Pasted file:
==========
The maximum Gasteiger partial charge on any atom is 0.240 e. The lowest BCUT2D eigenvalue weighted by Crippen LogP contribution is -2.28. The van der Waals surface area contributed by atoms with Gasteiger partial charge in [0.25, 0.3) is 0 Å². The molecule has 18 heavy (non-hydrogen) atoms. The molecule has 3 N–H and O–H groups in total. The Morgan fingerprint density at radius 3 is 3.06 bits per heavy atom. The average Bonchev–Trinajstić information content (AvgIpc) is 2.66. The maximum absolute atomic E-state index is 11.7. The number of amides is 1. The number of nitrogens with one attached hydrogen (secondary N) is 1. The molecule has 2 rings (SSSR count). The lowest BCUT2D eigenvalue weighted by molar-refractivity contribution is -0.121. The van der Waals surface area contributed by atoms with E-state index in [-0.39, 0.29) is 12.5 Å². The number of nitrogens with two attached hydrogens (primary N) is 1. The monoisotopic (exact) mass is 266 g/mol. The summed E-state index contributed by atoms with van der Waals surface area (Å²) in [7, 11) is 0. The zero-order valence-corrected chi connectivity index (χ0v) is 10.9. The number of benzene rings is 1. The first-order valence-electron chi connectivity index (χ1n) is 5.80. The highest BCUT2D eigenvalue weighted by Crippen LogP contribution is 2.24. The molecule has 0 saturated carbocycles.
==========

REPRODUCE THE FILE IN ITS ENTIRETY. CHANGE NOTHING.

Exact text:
The maximum Gasteiger partial charge on any atom is 0.240 e. The lowest BCUT2D eigenvalue weighted by Crippen LogP contribution is -2.28. The van der Waals surface area contributed by atoms with Gasteiger partial charge in [0.25, 0.3) is 0 Å². The molecule has 18 heavy (non-hydrogen) atoms. The molecule has 3 N–H and O–H groups in total. The Morgan fingerprint density at radius 3 is 3.06 bits per heavy atom. The average Bonchev–Trinajstić information content (AvgIpc) is 2.66. The maximum absolute atomic E-state index is 11.7. The number of amides is 1. The number of nitrogens with one attached hydrogen (secondary N) is 1. The molecule has 2 rings (SSSR count). The lowest BCUT2D eigenvalue weighted by molar-refractivity contribution is -0.121. The van der Waals surface area contributed by atoms with E-state index in [-0.39, 0.29) is 12.5 Å². The number of nitrogens with two attached hydrogens (primary N) is 1. The monoisotopic (exact) mass is 266 g/mol. The summed E-state index contributed by atoms with van der Waals surface area (Å²) in [7, 11) is 0. The zero-order valence-corrected chi connectivity index (χ0v) is 10.9. The number of benzene rings is 1. The first-order valence-electron chi connectivity index (χ1n) is 5.80. The highest BCUT2D eigenvalue weighted by Crippen LogP contribution is 2.24. The molecule has 0 saturated carbocycles.